California Legislators Seek $200M to fight AAPI Hate Crimes

Assemblymember Phil Ting calls this budget "historic" for the AAPI community.

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Californian Lawmakers are seeking a $200 million budget to fight anti-Asian hate crimes over the next three years, KTLA reports.

LAist states that the proposal for this budget comes after a rise in anti-Asian hate over the last year.

“We want to address not only, of course, the recent events of hate directed toward our community, but also to recognize longstanding issues in terms of access for our community to public services, government services,” Democratic Senator of Sacramento Richard Pan told KTLA.

LAist reports that most of the $200 million budget would go towards providing services to victims of anti-Asian hate crimes. This includes counseling, health care, free legal services and a new multilingual hotline where callers seek help.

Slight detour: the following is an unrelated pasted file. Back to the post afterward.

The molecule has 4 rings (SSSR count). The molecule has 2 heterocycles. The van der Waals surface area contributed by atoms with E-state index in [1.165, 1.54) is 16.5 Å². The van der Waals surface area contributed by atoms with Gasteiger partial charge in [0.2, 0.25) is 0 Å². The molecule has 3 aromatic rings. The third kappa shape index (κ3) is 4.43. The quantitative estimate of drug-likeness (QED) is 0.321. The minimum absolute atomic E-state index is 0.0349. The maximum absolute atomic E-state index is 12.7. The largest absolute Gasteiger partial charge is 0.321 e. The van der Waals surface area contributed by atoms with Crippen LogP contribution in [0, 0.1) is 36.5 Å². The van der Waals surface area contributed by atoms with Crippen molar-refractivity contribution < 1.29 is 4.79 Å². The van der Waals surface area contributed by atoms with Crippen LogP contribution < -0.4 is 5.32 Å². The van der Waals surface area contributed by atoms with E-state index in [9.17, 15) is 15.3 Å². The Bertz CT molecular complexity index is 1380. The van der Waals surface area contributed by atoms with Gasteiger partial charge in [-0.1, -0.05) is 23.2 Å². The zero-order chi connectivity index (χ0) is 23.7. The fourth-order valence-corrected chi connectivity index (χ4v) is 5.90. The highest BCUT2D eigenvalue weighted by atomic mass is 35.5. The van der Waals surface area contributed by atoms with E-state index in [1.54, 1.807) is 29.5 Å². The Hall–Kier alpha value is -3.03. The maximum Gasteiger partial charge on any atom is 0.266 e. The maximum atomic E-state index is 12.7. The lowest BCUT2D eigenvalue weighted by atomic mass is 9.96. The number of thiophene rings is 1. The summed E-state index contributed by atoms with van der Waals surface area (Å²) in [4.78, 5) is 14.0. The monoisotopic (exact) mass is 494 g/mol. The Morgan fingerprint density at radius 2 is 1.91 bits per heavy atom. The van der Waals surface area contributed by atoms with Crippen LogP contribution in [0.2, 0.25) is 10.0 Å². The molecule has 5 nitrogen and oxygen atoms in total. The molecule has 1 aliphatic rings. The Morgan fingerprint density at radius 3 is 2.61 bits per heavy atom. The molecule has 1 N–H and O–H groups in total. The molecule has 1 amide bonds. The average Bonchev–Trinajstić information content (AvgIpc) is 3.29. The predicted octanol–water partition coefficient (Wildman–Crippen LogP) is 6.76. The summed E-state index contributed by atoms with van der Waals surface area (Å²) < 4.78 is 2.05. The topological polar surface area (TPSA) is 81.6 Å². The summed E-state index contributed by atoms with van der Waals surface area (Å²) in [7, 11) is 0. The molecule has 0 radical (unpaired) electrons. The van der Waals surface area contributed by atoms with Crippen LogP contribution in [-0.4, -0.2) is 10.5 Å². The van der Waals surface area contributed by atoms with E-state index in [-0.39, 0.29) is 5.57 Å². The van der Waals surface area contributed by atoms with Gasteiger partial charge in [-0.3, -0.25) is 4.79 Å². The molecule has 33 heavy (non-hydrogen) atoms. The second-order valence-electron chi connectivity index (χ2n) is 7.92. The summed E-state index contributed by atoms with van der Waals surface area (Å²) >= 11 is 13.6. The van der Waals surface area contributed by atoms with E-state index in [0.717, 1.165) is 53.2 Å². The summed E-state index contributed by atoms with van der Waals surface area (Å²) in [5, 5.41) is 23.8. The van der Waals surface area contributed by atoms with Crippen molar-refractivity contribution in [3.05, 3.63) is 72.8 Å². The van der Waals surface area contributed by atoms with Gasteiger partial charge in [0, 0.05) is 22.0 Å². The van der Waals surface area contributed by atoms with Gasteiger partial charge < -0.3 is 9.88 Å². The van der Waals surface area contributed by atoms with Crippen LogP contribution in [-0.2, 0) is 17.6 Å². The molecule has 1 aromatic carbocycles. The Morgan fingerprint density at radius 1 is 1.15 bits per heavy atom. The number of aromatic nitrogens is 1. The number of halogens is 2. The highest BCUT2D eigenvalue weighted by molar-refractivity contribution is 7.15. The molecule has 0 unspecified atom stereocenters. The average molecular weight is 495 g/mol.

Legislators would use a $10 million portion to tackle hate incidents in schools. Restorative justice strategies where there is mediation between the perpetrator and the victim would be implemented.

California’s various ethnic hubs such as Chinatowns, Japantowns and Koreatowns would receive $20 million. Many of the businesses in these hubs have dropped in customers and are a site for anti-Asian attacks.

Other provisions for the budget include $10 million towards a California-based online reporting tool, $10 million towards a corps of Asian language-speaking interpreters to work in state departments to help immigrants and $10 million to create an Office of Racial Equity which would help all communities of color.

“This is a really historic proposal because it’s really a flashpoint for our community to stand up and to ask to be seen, but also ask to be heard,” Assemblymember Phil Ting told LAist.

Lawmakers would need to pass the proposed budget by Tuesday. However, Governor Gavin Newson has until the end of June to sign off on it. Changes to the budget can still be made until the session ends in September.

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